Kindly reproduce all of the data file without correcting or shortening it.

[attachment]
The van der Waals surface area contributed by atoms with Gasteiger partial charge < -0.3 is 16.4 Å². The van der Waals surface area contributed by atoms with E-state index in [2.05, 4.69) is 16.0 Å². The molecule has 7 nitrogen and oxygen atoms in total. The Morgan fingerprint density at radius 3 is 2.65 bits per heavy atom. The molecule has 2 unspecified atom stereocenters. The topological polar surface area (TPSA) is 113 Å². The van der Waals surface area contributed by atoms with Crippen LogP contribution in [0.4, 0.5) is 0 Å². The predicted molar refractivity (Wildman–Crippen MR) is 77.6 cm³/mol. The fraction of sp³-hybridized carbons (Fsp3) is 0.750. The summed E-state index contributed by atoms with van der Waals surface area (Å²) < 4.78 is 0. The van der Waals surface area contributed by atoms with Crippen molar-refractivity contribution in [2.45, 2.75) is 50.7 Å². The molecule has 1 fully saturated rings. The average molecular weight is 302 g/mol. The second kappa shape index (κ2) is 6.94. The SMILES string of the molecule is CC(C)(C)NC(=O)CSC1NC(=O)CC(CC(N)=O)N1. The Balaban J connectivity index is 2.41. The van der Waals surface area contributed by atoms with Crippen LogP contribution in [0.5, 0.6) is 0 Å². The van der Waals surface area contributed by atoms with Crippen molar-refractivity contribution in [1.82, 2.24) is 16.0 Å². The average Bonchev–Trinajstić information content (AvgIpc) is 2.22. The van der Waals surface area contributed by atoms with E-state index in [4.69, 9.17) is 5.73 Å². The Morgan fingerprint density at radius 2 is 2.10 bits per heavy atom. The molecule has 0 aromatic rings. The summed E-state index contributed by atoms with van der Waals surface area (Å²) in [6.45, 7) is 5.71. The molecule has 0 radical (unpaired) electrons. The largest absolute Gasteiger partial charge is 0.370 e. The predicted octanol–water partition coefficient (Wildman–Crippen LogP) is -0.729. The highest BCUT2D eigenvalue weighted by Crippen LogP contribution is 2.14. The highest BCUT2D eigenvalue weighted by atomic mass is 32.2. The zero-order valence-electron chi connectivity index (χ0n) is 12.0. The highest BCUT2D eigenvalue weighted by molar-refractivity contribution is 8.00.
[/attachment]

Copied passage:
The van der Waals surface area contributed by atoms with Gasteiger partial charge < -0.3 is 16.4 Å². The van der Waals surface area contributed by atoms with E-state index in [2.05, 4.69) is 16.0 Å². The molecule has 7 nitrogen and oxygen atoms in total. The Morgan fingerprint density at radius 3 is 2.65 bits per heavy atom. The molecule has 2 unspecified atom stereocenters. The topological polar surface area (TPSA) is 113 Å². The van der Waals surface area contributed by atoms with Crippen LogP contribution in [0.4, 0.5) is 0 Å². The predicted molar refractivity (Wildman–Crippen MR) is 77.6 cm³/mol. The fraction of sp³-hybridized carbons (Fsp3) is 0.750. The summed E-state index contributed by atoms with van der Waals surface area (Å²) < 4.78 is 0. The van der Waals surface area contributed by atoms with Crippen molar-refractivity contribution in [2.45, 2.75) is 50.7 Å². The molecule has 1 fully saturated rings. The average molecular weight is 302 g/mol. The second kappa shape index (κ2) is 6.94. The SMILES string of the molecule is CC(C)(C)NC(=O)CSC1NC(=O)CC(CC(N)=O)N1. The Balaban J connectivity index is 2.41. The van der Waals surface area contributed by atoms with Crippen LogP contribution in [0.5, 0.6) is 0 Å². The van der Waals surface area contributed by atoms with Crippen molar-refractivity contribution in [1.82, 2.24) is 16.0 Å². The average Bonchev–Trinajstić information content (AvgIpc) is 2.22. The van der Waals surface area contributed by atoms with E-state index in [4.69, 9.17) is 5.73 Å². The Morgan fingerprint density at radius 2 is 2.10 bits per heavy atom. The molecule has 0 aromatic rings. The summed E-state index contributed by atoms with van der Waals surface area (Å²) in [6.45, 7) is 5.71. The molecule has 0 radical (unpaired) electrons. The largest absolute Gasteiger partial charge is 0.370 e. The predicted octanol–water partition coefficient (Wildman–Crippen LogP) is -0.729. The highest BCUT2D eigenvalue weighted by Crippen LogP contribution is 2.14. The highest BCUT2D eigenvalue weighted by atomic mass is 32.2. The zero-order valence-electron chi connectivity index (χ0n) is 12.0. The highest BCUT2D eigenvalue weighted by molar-refractivity contribution is 8.00.